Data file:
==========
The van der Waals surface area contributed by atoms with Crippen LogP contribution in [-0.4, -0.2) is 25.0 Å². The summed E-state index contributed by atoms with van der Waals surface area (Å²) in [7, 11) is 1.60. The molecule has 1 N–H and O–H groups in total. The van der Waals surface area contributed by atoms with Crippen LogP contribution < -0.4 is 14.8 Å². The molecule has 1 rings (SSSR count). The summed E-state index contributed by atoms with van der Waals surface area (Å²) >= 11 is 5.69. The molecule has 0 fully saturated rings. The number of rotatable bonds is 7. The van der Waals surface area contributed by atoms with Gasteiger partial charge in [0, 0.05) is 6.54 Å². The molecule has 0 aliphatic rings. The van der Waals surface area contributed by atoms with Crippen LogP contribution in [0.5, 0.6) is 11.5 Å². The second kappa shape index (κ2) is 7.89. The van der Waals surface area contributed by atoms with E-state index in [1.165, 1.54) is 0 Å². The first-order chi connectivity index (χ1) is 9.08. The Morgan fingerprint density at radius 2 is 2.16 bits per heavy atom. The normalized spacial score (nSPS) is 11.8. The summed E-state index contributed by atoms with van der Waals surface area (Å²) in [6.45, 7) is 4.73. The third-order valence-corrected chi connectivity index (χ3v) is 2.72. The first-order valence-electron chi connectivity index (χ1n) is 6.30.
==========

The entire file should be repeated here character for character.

The van der Waals surface area contributed by atoms with Crippen LogP contribution in [-0.4, -0.2) is 25.0 Å². The summed E-state index contributed by atoms with van der Waals surface area (Å²) in [7, 11) is 1.60. The molecule has 1 N–H and O–H groups in total. The van der Waals surface area contributed by atoms with Crippen LogP contribution < -0.4 is 14.8 Å². The molecule has 1 rings (SSSR count). The summed E-state index contributed by atoms with van der Waals surface area (Å²) >= 11 is 5.69. The molecule has 0 fully saturated rings. The number of rotatable bonds is 7. The van der Waals surface area contributed by atoms with Gasteiger partial charge in [0, 0.05) is 6.54 Å². The molecule has 0 aliphatic rings. The van der Waals surface area contributed by atoms with Crippen LogP contribution in [0.5, 0.6) is 11.5 Å². The second kappa shape index (κ2) is 7.89. The van der Waals surface area contributed by atoms with E-state index in [1.165, 1.54) is 0 Å². The first-order chi connectivity index (χ1) is 9.08. The Morgan fingerprint density at radius 2 is 2.16 bits per heavy atom. The normalized spacial score (nSPS) is 11.8. The summed E-state index contributed by atoms with van der Waals surface area (Å²) in [6.45, 7) is 4.73. The third-order valence-corrected chi connectivity index (χ3v) is 2.72. The first-order valence-electron chi connectivity index (χ1n) is 6.30.